I was thinking of using Greenfoot, and I spent an afternoon playing around with it. How will you be using Greenfoot in your class?

    From my afternoon of messing around, my sense was Karel the Robot and Greenfoot are aiming at similar goals, and that I had more freely available Karel resources available.

    • dan says:

      I found Greenfoot to be a nice way to learn Java because they provide so many examples to modify. It was excellent for teaching Objects and Object Inheritance. They also provide many basic essentially skeleton classes that the students need to flesh out to make useful. For instance, they provide a move class for an object, but the move class doesn’t move like the students want, they need to modify to make it look nice.

      I’ve never even heard of Karel, so I’ll put that on my list of stuff to check out! Thanks!

  2. Pretty exciting to see that the class is growing! Having gone throught the class in glad to see Alice is going away! Python does seem like a language that a lot of basic programmers have . . . I should probably learn that. . . Hope you have a successful year! (I’ll probably stop by in December when I’m home from college!)

  3. Bret Benesh says:

    Hi Dan,

    I am hoping to integrate Python into my math courses more. I am looking forward to reading more about your computer science courses (I want to learn how you teach it).

  4. Andrew says:

    Hi Dan-

    I taught an Intro course last year with Python as a main language and really enjoyed it. It seemed to me to be a very productive step away from the syntax-questions that dominated my experience with early Java. That said, there is syntax. Especially when working with various text editors or, as my students often did, posting and pasting code on and off our wiki and IRC channel, it’s easy to lose indentation or make an invisible switch between tabs and spaces. Searching for an errant tab is actually *more* annoying than looking for a missing semicolon.

    I also spent a week this summer with the Program By Design workshop, looking at Racket as an intro language.

    It was a week full of major inspiration, including a realization that I had horrifically bungled the introduction of many central concepts about objects and data structures, because I approached them from “how do I perform this task with LISTS” (or other structure) instead of “what kind of data will this task require.”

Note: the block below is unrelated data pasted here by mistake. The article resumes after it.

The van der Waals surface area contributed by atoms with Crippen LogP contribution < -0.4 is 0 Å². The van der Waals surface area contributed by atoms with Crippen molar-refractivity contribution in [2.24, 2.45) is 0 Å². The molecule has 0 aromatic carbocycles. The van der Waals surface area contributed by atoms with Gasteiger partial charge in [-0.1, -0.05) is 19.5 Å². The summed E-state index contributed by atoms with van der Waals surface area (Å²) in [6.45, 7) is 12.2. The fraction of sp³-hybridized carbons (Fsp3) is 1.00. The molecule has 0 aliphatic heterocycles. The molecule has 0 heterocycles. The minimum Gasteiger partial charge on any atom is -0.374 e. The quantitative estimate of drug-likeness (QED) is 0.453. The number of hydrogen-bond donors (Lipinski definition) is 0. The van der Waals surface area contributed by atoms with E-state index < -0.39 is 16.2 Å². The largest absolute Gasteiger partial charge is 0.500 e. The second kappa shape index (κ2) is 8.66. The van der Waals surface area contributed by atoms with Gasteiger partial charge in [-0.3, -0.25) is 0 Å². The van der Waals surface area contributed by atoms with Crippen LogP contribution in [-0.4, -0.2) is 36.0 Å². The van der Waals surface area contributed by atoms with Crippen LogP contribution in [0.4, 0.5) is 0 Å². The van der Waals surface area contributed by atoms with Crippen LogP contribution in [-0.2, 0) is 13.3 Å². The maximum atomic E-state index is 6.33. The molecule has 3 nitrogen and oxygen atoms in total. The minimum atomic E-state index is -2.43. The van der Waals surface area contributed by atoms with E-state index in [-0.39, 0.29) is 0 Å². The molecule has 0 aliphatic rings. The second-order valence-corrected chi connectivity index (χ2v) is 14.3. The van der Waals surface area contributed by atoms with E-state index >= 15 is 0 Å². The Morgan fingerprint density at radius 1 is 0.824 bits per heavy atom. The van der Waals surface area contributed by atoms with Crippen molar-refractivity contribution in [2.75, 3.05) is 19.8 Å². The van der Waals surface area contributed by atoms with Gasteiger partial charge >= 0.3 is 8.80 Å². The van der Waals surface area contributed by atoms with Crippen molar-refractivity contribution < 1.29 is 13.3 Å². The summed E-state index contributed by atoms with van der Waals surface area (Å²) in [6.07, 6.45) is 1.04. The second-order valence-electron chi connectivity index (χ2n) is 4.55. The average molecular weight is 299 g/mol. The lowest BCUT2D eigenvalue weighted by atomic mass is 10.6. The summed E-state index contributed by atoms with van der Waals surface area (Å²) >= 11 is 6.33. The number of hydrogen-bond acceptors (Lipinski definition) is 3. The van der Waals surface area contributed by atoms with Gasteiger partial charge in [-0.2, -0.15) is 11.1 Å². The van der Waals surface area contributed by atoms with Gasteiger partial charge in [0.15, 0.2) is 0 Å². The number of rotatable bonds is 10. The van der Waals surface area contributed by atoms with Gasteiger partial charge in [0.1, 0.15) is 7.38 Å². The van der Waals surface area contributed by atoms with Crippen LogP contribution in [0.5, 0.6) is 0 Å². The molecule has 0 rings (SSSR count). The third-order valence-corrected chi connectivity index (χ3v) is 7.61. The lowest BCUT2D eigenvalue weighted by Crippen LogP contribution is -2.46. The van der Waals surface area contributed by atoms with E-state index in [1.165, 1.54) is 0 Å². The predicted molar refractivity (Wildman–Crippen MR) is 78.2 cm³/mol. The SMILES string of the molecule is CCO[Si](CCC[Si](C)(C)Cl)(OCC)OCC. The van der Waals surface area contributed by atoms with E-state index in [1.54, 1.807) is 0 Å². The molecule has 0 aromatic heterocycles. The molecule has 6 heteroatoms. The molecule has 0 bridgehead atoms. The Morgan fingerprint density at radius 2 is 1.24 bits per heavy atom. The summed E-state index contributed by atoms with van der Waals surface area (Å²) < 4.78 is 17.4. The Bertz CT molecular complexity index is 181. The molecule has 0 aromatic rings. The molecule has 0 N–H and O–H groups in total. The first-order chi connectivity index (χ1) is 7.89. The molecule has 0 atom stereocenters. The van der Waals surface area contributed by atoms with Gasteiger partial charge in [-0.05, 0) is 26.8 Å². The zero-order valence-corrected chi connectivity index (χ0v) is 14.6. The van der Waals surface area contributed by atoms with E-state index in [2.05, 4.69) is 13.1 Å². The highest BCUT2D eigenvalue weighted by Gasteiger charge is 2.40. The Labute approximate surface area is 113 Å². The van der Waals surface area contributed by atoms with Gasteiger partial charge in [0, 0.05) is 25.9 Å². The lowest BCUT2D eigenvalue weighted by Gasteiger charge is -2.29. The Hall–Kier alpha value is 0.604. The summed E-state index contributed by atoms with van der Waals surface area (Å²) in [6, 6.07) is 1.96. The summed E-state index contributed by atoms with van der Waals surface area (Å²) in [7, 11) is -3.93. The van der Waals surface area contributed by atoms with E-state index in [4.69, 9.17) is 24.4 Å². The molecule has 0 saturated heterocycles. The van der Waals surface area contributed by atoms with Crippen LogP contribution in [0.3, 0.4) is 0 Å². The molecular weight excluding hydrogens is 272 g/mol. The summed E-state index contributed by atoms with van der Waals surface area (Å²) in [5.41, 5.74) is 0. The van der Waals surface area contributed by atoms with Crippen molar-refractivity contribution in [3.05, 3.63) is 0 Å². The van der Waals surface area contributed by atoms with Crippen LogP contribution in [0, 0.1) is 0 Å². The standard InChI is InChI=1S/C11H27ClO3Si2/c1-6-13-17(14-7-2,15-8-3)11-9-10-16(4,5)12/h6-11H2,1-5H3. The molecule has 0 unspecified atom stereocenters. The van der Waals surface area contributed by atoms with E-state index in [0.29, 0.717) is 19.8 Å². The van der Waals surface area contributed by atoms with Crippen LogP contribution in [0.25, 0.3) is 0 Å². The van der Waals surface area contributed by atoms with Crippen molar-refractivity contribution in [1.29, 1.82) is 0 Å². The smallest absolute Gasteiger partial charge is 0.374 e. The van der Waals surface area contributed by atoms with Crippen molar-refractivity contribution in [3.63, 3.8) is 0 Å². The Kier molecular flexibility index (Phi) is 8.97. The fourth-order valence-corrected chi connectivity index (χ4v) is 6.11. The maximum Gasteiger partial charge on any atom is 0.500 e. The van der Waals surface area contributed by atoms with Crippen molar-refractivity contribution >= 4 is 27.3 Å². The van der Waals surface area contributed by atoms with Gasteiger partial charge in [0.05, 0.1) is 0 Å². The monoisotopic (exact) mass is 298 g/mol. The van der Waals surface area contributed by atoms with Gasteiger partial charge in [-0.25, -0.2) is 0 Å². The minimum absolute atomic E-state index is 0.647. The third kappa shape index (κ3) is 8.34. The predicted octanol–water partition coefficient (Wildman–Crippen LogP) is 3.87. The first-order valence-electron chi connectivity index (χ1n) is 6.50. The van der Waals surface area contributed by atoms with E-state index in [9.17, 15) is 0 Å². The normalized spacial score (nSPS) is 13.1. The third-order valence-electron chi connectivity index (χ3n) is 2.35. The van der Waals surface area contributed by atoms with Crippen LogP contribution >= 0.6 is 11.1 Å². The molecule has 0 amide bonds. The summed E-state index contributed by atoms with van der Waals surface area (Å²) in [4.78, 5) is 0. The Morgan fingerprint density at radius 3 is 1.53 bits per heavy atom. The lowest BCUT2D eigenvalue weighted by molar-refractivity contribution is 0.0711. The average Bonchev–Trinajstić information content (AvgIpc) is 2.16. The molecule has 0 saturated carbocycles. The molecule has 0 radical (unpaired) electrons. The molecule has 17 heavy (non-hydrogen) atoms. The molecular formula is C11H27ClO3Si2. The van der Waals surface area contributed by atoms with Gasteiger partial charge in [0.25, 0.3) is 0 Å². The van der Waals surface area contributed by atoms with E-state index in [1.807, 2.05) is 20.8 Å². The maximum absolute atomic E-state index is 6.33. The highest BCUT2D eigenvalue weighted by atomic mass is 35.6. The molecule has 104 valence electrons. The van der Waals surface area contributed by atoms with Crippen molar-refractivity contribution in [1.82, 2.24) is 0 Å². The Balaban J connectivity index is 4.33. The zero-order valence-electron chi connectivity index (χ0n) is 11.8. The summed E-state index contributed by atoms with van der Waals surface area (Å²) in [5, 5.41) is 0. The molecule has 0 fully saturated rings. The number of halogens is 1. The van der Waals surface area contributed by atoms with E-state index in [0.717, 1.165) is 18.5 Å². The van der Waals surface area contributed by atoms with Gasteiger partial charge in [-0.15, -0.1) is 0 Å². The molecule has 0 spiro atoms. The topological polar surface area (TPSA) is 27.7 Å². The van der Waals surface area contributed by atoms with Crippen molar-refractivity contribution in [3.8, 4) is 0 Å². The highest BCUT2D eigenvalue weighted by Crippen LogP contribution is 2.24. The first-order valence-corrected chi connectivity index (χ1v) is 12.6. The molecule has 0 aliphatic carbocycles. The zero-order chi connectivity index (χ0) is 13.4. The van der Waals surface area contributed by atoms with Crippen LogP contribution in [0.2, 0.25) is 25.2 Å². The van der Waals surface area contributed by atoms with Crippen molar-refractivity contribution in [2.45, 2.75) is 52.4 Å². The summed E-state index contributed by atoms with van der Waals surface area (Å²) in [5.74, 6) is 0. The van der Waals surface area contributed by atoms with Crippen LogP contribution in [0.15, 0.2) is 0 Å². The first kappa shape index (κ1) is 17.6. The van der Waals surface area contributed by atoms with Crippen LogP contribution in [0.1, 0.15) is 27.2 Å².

If you’re interested, take a look at Picturing Programs ( ) or the Bootstrap ( curriculum. DrRacket is FOSS, but even better is the WeScheme web-based REPLY, which allows easy saving and sharing using Google accounts ( ).

    I’m not knocking Python or any the resources you listed above! They’re all still the list for my class this year, and I’ll continue to use Python as the primary language. I just gained so much by taking that orthogonal turn this summer, and I hope my students this year will find some similar benefits.

    • dan says:

      I’m with you on the tab / spaces thing. It happened early on when I was switching back and forth between a mac and windows with different editors.

      I had horrifically bungled the introduction of many central concepts about objects and data structures, because I approached them from “how do I perform this task with LISTS” (or other structure) instead of “what kind of data will this task require.

      INDEED. I need to work on this. Great point.

      I did briefly teach Scheme (or I guess Racket now?) in an Intro to Prog class in 2004, but haven’t returned to it since. I remember the students struggling, but I’ll certainly give it another look.

      Keep in touch, and let me know how Scheme works for your class!

  5. Dan,